Online Portal ‘Share My Lesson’ Aids Teacher Communication

Last year, Randi Weingarten, president of the American Federation of Teachers, sought help from the audience during a discussion of education at Stanford. Her technology problem was the difficulty teachers had in sharing information with each other, which has been alleviated by TSL Education’s Share My Lesson, an online portal which teachers can access without charge.

“We’ve been trying to find a way to have teachers be able to access information quickly, actively and share with each other,” Weingarten said. “It felt to me almost too good to be true, that some private entity had created a platform for teachers to be able to share.”

Share My Lesson is expected to launch in August with over 100,000 pieces of user-generated material and rapidly become the largest online resource for US teachers. AFL and TSL have already committed $10 million to develop and maintain the site.

“We must support the incredibly complex work teachers do at every opportunity, including by sharing and promoting best practices through online resources and communities of practice,” Education Secretary Arne Duncan said.

His enthusiasm is expected considering the challenges that have arisen for professional development in the education world. The slashed budgets of many districts have meant that teacher preparation is increasingly patchy depending on location. Some new teachers have veterans to aid them learn their craft; others are left on their own without support. Share My Lesson is expected to smooth out the effects of the current zip code lottery.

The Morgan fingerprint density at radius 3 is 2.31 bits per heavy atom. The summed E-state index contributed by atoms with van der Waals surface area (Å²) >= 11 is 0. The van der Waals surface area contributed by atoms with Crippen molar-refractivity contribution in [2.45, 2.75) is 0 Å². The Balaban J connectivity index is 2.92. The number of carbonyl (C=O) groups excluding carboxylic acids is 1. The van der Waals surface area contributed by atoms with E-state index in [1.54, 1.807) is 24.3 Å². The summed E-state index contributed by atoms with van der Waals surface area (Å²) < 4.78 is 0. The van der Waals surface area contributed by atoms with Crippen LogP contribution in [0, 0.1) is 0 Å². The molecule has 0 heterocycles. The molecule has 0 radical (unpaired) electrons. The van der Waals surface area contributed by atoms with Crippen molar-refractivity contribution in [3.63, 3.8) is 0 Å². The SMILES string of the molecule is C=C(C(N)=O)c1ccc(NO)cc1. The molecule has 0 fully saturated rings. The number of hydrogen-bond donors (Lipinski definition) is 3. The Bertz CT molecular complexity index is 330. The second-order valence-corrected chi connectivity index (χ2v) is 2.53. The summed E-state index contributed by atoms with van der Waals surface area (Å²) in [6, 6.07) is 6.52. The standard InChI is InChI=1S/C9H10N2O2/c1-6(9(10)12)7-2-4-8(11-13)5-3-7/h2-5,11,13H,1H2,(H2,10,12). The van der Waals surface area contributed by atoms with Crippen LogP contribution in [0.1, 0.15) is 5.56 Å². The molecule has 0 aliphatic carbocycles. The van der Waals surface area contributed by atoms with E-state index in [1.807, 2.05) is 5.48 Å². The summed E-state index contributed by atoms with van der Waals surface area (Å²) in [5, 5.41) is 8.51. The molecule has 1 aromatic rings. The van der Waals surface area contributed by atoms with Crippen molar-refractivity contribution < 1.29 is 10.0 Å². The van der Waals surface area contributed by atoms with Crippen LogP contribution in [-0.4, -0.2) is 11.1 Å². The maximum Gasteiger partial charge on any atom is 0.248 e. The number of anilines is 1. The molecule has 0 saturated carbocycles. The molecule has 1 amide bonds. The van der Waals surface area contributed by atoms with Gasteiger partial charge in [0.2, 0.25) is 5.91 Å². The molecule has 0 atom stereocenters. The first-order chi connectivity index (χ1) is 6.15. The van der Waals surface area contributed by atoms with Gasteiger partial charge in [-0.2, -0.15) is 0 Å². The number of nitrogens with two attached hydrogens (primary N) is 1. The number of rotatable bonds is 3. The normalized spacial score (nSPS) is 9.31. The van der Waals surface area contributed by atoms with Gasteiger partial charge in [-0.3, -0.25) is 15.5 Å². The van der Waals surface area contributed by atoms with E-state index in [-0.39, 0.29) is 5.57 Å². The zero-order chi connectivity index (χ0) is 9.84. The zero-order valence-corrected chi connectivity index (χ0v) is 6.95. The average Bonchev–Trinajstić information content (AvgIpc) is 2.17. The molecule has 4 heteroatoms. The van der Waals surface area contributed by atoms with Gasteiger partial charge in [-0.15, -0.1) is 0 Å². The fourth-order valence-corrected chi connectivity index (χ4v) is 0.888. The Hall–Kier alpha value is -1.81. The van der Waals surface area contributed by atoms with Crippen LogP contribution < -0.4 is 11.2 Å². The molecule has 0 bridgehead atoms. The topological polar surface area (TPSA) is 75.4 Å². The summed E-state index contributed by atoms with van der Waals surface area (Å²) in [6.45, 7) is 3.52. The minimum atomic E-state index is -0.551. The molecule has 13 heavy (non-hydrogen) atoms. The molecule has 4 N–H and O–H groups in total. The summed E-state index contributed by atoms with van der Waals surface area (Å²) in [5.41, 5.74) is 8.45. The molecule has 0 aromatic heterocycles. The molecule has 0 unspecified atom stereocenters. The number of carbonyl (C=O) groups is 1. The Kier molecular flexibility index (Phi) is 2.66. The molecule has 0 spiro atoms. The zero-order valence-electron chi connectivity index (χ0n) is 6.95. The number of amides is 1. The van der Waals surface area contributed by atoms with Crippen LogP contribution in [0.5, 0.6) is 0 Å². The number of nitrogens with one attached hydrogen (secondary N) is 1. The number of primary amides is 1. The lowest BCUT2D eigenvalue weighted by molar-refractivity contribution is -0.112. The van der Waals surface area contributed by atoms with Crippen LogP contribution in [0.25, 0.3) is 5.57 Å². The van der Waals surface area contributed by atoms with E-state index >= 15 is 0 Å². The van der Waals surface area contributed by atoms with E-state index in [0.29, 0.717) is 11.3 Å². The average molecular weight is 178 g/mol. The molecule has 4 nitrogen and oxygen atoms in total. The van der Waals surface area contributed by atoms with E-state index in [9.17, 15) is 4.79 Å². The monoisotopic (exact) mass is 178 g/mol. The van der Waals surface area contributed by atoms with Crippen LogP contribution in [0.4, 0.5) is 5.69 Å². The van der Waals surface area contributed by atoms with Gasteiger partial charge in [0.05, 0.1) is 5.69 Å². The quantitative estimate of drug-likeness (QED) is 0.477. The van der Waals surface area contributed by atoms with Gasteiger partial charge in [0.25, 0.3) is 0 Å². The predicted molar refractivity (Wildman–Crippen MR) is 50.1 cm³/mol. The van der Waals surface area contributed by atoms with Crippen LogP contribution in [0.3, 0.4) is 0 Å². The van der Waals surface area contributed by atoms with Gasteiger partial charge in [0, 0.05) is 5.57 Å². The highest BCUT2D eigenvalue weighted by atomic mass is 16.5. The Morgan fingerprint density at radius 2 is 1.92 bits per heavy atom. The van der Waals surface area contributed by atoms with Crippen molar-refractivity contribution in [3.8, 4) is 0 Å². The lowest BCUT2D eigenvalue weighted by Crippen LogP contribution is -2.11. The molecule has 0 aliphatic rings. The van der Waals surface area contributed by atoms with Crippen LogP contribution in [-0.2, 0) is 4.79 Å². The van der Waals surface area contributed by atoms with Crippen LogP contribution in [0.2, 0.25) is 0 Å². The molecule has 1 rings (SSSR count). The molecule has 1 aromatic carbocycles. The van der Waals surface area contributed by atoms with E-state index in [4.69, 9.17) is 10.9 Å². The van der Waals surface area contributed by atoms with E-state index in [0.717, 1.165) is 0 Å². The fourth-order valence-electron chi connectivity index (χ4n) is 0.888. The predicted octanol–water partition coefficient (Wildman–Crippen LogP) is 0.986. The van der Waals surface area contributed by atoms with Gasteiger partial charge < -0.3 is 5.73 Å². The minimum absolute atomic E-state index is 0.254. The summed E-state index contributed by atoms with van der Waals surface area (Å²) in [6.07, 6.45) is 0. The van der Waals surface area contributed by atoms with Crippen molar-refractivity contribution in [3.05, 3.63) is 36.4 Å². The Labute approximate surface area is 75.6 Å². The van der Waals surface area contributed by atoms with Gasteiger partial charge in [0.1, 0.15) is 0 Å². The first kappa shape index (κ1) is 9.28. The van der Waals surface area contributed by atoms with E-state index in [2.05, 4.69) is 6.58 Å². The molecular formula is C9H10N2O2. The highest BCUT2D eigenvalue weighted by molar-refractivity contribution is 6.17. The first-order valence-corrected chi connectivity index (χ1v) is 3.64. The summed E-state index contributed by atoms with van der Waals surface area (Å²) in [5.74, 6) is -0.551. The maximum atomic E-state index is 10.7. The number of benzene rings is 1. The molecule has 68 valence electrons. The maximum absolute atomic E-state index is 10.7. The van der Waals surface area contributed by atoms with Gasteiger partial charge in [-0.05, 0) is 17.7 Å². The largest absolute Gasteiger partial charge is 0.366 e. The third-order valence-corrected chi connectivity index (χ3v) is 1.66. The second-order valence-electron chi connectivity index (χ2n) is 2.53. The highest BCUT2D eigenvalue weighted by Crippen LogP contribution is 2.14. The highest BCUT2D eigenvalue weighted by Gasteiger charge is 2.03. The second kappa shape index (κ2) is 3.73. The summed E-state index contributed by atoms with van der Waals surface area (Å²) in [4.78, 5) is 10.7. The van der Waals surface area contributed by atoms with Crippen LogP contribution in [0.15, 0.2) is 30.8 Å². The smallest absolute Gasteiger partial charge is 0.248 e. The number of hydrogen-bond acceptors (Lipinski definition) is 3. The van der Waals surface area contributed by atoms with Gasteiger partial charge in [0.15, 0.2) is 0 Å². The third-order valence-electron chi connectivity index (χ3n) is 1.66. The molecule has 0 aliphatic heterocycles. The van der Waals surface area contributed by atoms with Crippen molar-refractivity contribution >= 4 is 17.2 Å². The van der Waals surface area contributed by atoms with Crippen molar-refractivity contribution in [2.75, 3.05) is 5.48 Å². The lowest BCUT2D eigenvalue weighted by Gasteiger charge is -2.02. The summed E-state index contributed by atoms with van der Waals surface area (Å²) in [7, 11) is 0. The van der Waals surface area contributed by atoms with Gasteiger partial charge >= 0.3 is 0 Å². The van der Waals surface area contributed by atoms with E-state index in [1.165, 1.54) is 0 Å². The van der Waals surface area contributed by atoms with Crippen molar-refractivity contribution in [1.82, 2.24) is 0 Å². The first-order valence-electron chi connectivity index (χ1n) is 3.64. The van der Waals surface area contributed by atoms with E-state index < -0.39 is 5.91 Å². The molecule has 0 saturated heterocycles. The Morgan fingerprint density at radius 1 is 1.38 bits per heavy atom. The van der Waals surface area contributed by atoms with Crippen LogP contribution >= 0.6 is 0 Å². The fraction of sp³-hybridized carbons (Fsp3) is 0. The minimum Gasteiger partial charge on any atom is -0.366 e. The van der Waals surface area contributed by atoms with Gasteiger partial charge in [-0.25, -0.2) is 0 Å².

“For a lot of people, I think teaching is a very isolating experience,” said Karen Brennan, a research assistant at the Massachusetts Institute of Technology. “You don’t have as many opportunities as you’d like to connect with the teacher in the classroom next to you, or in the school or district. And that’s where I think network technologies have enormous potential.”

The new focus on professional development, and this consequent program, arises from concern over the US being left behind globally.

“In places that out-compete us, places like Singapore, Finland, Canada, what you hear is that their districts spend a lot more time providing them the resources and the tools to do their job,” Weingarten said. “Teachers are far more equipped when they walk into the classroom.”

The increasing use of modern technology to communicate and share ideas will have positive professional effects for many of the estimated 80 million teachers in the world, who will be able to learn from each other strengths and better identify and resolve weaknesses.

TSL Education launched TES Connect in 2008. It has almost 2 million members spread across nearly 200 countries and handles over 2.5 million downloads a week.